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Treatment for adults with attention-deficit/hyperactivity disorder (ADHD) usually involves a combination of medication and counseling, coaching or therapy to help manage symptoms so the person can have a successful work and personal life.

Might aerobic exercise be another useful option?

This study

The study involved 32 young men (average age, 21) with elevated symptoms of inattention or hyperactivity who participated in a two-pronged test. On one day, they did moderate-intensity cycling for 20 minutes, and on the other day they sat quietly on the cycle for 20 minutes. Before and after each session, they did an assigned mental task that required sustained attention and effort and completed mood assessments, taking about 45 minutes total.

During all sessions, physical and mental, they wore an accelerometer on both ankles that measured lower leg movement, which the researchers used as an index of hyperactivity during the mental tasks. After cycling, the men reported being more motivated to do the mental work than when they attempted it without having cycled. They also were more energized and vigorous and felt less confused, tired and depressed than when they attempted that assignment without having cycled. The improvements in mood lasted about 45 minutes. Lower-leg fidgeting during the mental tests was essentially the same whether the men had cycled or rested.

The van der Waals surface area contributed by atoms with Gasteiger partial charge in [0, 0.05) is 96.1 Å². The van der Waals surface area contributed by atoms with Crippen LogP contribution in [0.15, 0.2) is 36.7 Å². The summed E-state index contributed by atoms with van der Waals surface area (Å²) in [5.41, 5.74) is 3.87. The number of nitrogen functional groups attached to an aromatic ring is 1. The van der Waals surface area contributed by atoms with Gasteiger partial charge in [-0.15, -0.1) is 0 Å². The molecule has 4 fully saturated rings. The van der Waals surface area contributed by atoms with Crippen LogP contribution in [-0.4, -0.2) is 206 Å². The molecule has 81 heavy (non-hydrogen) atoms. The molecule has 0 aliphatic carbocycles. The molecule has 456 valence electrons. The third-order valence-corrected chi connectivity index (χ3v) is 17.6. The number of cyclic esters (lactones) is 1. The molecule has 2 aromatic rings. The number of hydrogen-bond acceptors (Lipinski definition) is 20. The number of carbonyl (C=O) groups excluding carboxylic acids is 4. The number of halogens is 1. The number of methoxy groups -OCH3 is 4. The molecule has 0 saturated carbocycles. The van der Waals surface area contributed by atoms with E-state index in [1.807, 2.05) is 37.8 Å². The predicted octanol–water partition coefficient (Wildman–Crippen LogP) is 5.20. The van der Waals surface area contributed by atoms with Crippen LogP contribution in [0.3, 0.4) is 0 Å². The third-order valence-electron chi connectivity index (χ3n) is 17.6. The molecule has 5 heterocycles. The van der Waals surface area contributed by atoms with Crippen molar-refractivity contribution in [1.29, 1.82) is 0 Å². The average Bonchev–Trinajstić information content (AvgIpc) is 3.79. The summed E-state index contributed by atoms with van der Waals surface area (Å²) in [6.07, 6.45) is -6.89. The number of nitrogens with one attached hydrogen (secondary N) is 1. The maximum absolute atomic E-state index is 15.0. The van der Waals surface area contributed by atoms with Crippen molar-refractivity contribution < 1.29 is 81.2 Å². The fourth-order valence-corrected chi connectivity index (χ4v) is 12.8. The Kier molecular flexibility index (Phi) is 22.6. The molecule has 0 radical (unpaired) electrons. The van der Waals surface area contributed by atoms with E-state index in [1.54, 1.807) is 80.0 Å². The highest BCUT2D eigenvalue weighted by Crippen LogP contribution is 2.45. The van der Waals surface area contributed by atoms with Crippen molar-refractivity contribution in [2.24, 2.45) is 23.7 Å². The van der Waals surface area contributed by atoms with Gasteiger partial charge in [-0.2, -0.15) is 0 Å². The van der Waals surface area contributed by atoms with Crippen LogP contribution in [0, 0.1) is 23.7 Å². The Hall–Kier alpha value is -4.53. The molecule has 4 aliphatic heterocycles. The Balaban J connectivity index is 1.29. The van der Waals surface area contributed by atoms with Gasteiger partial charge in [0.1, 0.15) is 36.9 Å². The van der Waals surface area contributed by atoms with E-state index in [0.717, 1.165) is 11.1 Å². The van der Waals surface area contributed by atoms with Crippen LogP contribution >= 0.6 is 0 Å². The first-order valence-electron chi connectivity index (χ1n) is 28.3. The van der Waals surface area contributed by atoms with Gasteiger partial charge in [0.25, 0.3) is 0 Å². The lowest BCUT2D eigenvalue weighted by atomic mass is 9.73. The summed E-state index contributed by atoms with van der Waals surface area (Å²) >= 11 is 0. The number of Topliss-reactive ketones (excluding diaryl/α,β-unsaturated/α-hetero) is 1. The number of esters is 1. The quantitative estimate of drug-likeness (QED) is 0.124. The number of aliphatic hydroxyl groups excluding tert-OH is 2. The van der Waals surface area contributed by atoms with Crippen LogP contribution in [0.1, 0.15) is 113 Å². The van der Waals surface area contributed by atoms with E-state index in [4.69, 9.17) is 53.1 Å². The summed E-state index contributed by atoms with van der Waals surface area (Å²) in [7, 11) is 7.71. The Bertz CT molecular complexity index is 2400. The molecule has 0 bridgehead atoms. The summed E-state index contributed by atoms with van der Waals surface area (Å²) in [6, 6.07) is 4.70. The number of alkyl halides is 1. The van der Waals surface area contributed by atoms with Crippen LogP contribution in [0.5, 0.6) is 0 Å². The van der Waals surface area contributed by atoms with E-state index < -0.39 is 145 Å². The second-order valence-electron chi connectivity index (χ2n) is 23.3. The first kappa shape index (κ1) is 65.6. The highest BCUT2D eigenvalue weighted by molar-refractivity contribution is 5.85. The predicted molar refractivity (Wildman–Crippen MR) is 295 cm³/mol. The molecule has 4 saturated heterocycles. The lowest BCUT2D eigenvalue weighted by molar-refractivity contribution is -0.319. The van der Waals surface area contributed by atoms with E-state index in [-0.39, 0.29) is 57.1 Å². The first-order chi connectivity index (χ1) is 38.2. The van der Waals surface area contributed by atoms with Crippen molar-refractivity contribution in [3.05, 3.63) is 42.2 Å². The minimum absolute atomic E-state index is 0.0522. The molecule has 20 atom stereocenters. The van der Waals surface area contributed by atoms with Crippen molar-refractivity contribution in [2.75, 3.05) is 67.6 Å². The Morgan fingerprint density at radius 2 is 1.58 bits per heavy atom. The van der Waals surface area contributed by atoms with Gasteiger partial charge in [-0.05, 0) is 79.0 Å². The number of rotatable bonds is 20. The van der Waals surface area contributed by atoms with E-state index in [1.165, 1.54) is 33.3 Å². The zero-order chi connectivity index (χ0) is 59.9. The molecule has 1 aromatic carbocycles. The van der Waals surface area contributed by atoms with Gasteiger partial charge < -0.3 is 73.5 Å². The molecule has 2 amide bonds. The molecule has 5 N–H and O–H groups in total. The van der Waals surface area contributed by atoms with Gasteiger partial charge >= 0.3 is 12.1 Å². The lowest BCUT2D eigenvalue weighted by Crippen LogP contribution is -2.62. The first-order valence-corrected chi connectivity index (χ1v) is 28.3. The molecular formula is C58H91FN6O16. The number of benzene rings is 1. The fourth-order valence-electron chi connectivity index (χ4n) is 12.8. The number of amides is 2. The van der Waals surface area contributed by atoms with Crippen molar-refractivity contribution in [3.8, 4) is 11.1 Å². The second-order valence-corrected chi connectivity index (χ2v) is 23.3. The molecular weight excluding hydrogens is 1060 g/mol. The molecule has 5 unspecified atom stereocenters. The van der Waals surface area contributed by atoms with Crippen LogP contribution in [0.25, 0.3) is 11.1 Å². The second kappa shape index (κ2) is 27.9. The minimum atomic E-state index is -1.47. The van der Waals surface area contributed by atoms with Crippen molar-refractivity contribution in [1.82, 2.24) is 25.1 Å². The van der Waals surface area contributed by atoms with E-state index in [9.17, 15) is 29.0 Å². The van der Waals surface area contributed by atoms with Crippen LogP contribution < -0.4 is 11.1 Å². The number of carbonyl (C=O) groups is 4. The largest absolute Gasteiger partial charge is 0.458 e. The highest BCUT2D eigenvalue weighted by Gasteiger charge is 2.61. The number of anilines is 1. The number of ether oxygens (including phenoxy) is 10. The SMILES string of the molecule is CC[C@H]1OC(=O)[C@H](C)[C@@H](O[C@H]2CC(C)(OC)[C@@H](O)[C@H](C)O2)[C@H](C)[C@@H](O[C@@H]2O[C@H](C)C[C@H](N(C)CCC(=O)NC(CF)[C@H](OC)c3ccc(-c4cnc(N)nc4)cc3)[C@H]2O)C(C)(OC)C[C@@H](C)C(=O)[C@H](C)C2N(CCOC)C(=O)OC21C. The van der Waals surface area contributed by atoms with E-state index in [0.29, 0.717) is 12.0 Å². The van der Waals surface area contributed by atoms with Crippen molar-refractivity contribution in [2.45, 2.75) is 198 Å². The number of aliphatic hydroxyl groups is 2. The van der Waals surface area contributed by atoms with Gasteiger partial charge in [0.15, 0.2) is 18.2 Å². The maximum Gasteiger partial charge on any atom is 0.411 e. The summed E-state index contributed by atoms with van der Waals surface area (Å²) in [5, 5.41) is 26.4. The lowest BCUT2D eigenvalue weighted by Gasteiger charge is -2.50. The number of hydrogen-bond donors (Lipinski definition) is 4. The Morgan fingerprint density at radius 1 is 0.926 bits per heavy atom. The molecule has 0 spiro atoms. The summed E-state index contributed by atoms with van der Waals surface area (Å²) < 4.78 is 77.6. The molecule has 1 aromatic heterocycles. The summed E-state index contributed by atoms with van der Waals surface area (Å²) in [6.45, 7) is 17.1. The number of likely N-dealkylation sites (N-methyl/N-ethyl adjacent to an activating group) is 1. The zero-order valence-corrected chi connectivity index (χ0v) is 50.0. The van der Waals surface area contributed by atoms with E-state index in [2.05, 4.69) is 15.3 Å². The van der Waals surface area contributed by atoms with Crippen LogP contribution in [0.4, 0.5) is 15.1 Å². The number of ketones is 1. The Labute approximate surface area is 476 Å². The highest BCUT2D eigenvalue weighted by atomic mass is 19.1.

Who may be affected

Men with symptoms of ADHD. The condition usually starts and is identified in childhood, with boys nearly twice as likely as girls to be diagnosed with ADHD. Sometimes, however, symptoms are not diagnosed until adulthood. Often in adults, hyperactivity decreases but other common symptoms — acting impulsively, being restless and struggling to pay attention — continue.


The study included only men and was small. Some of the data came from the men’s responses on questionnaires. The authors noted that adults “with elevated ADHD symptoms may require a different type or ‘dose’ of exercise than the one used in the current study to realize improvements in attention.” Fidgeting was measured only in the legs. Participants were given $50 in gas cards for their participation

Find this study

June issue of Medicine & Science in Sports & Exercise (ncbi.nlm.nih.gov/pubmed/26741120)

Learn more

Information on ADHD in adults can be found at adaa.org and mayoclinic.org.

The research described in Quick Study comes from credible, peer-reviewed journals.